What is Public Health?

Caduceus medical symbol as a health care and medicine icon with snakes crawling on a pole with wings on golden metal texture isolated on a white background.

Public health is defined as the science and art of improving the population’s health through the organized efforts of society, using techniques of disease prevention, health protection and health promotion.

The United States Health and Human Services Public Health Service lists 10 core activities of public health as follows:

  1. Preventing epidemics
  2. Protecting the environment, workplaces, food and water
  3. Promoting healthy behaviour
  4. Monitoring the health status of the population
  5. Mobilizing community action
  6. Responding to disasters
  7. Assuring the quality, accessibility, and accountability of medical care
  8. Reaching out to link high-risk and hard-to-reach people to needed services
  9. Researching to develop new insights and innovative solutions
  10. Leading the development of sound health policy and planning.

From the definition above and the list of the core activities of public health, it is clear no single individual or profession can lay claim to possessing all the skills required to effectively carry out public health functions. The practice of public health thus lays emphasis on team work, with members of the public health team consisting of diverse groups including healthcare workers, scientists, economists, financial experts, media practitioners, politicians, security agents and others as the situation may dictate. As a medical specialty this makes it subject to some vagueness, and I been asked by several people including family and friends what exactly public health is.

Many persons have asked me why I “refused to practice medicine despite spending many years in medical school”. Some will patiently listen as I try to explain what it is I do, and how public health is a specialty in medicine like any other but mainly non-clinical; when I am done with my explanation however, they still ask me if I don’t think I would have been of more service in the hospitals where doctors are needed. It seems some go and make further enquiries because the feedback I get later is something like “oh, I learnt public health is very good, it gives you opportunity to work with international agencies and non-governmental organizations, there is money there”; or something like “that is HIV medicine right?”. I ran into a secondary school classmate some years ago, and when I said I was a public health practitioner, he said “that means you are just a sanitary inspector”. Although the gaps in knowledge about public health is related to educational levels of individuals and countries, the misconceptions are widespread, as a colleague once told me that he wasn’t bold enough to even contemplate not being in clinical practice.

Professor Ichiro Kawachi, a professor of social epidemiology at Harvard School of Public Health succinctly captured the issue of artificial hierarchy within professions in his foreword to the second edition of the Oxford Handbook of Public Health Practice. He told the story of how he was warned by senior colleagues when making the switch from clinical medicine to public health. He was told that in medicine, the prestige of any given specialty is inversely proportional to the size of the object it addresses; and he gave the example of how those who deal with microscopic objects such as genes and chromosomes have more prestige and funding, than those who deal with population issues such as poverty. Those who deal with patients find themselves somewhere in between the two extremes. As a physician I have resisted any pressure because of this lack of prestige associated with public health practice, and I know some public health physicians who feel superior to clinicians (erroneously, as all specialties have their unique roles); however many colleagues seem to cave in to the pressure, and you hear them when addressing an audience say things like “I still see patients, in fact I performed a Caesarean Section just yesterday”. I sense that some frustration comes from much of the work done in public health largely going unnoticed and unappreciated. Separating Siamese twins certainly sounds more intriguing than controlling a cholera outbreak in a refugee camp, or better still, preventing it from happening in the first place; unless one reflects deeply that hundreds or thousands of lives have been saved (or would have died – the negative and dreaded usually evoking stronger reaction than the pleasant).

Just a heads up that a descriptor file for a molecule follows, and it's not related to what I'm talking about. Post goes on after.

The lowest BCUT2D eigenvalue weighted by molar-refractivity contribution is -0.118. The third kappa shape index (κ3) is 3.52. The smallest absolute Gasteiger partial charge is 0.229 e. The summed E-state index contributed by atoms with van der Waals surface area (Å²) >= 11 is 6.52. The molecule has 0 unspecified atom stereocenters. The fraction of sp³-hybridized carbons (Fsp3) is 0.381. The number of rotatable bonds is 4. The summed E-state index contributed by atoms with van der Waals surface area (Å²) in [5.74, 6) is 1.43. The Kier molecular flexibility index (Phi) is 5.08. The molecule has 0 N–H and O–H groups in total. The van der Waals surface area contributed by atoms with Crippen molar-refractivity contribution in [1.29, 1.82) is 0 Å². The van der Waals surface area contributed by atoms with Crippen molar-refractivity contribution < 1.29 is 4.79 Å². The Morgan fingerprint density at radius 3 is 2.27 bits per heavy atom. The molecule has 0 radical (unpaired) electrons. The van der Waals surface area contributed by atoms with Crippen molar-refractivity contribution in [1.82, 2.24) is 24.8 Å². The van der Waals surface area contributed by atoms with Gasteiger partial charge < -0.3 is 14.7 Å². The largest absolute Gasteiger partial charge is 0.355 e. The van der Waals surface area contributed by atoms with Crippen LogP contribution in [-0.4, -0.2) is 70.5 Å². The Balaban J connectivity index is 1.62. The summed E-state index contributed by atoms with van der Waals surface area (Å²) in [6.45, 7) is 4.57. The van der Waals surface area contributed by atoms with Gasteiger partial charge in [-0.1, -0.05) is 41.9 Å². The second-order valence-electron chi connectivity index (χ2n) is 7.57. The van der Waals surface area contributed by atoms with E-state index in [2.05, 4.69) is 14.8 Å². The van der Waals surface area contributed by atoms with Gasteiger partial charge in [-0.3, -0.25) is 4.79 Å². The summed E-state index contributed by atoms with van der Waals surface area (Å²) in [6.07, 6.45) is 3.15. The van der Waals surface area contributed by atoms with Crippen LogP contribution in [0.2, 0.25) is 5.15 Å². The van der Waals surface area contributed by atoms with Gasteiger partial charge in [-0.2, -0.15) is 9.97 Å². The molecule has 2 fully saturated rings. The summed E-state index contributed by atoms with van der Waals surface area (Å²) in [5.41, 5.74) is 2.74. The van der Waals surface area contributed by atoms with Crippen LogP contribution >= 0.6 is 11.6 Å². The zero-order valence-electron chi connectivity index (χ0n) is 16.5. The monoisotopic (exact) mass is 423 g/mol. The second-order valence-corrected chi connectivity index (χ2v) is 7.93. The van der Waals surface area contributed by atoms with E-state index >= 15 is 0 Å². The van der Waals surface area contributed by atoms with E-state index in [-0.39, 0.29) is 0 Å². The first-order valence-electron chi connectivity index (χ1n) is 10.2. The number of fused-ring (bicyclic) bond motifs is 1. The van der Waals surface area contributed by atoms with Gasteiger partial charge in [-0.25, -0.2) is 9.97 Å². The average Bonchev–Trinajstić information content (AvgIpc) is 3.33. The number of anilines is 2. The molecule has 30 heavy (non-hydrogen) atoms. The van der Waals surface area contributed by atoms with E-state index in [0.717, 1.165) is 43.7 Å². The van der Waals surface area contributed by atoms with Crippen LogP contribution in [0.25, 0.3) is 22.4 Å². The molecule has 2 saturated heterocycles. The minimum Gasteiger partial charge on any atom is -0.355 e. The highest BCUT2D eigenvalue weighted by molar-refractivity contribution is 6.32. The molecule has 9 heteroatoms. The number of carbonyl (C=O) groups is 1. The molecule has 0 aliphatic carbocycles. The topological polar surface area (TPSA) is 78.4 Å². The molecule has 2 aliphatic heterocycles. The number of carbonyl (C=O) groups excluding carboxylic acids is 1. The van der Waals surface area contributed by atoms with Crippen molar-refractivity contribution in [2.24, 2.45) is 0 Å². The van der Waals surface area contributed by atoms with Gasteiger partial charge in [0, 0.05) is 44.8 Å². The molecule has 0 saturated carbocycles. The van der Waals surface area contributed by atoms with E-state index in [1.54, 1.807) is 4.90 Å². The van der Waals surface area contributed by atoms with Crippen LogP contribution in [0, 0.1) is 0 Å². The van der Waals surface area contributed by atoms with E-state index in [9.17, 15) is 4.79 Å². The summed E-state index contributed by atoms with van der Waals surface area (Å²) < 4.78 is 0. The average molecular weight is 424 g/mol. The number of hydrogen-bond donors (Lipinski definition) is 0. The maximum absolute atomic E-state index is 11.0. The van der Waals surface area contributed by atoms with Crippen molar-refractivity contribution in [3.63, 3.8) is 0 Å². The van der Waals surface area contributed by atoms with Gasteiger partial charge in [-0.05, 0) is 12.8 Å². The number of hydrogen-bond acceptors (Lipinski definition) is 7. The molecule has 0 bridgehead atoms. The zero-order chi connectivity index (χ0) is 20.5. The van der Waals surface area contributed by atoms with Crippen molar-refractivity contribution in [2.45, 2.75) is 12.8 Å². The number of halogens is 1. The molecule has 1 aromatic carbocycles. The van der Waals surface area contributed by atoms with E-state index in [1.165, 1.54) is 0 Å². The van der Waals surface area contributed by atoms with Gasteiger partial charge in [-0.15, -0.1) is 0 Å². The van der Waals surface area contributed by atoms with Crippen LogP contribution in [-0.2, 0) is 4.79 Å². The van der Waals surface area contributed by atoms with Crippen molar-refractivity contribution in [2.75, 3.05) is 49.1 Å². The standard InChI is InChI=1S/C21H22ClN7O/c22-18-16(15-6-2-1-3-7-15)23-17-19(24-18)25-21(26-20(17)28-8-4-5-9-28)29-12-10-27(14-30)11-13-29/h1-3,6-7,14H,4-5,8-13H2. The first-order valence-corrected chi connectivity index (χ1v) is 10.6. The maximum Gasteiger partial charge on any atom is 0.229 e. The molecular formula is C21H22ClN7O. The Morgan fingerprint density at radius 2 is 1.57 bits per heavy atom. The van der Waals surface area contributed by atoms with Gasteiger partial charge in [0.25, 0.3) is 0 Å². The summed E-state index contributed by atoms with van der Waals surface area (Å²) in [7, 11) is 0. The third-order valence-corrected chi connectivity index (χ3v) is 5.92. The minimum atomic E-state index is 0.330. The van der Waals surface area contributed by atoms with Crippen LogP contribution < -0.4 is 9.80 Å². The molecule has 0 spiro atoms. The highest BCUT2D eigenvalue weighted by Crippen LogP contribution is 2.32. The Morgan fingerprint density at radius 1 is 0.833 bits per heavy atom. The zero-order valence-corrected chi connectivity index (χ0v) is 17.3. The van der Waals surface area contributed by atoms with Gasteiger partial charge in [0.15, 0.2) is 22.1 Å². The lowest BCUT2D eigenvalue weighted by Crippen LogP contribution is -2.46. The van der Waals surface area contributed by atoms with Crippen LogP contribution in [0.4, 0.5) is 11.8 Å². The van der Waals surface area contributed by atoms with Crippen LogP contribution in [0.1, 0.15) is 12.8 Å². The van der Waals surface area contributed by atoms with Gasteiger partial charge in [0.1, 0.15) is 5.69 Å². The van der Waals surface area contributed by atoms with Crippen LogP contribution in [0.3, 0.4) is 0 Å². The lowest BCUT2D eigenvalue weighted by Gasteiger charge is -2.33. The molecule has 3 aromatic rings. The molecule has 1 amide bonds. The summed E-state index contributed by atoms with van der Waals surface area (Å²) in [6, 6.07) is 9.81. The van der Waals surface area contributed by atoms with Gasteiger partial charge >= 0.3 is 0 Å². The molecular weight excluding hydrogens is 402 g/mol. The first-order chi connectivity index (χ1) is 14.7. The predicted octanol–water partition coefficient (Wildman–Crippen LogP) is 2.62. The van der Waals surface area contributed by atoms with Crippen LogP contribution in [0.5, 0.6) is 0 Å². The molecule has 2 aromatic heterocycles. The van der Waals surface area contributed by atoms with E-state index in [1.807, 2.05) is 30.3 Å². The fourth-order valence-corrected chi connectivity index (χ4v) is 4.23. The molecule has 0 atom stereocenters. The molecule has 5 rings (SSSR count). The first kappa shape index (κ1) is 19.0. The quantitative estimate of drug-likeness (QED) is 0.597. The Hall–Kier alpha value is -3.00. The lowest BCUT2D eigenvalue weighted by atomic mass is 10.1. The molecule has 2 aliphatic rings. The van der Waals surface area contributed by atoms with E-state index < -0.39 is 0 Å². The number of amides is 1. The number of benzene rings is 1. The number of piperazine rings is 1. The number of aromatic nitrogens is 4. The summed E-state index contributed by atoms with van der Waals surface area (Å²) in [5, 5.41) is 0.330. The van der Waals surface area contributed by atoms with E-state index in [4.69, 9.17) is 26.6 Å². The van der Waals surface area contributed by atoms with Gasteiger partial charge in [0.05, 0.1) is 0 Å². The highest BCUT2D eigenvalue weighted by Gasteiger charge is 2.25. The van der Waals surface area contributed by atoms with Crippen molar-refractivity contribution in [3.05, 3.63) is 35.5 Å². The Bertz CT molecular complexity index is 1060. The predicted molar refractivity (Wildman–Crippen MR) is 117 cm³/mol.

Hence to fight and conquer in all your battles is not supreme excellence; supreme excellence consists in breaking the enemy’s resistance without fighting” Sun Tzu, The Art of War

The quote above illustrates the hallmark of public health – prevention, through the use of evidence and paying attention to details while planning.

I hope that through The Public Health Corner (TPHC), I will be able to shed more light on what we do as public health practitioners and researchers, by sharing personal experiences and also publishing articles on issues of public health importance. Thus TPHC should appeal to those who do not know much about public health as well as the experts in the field. I hope that through this, we would truly improve health globally through efforts from everyone!

Dr Ande Elisha

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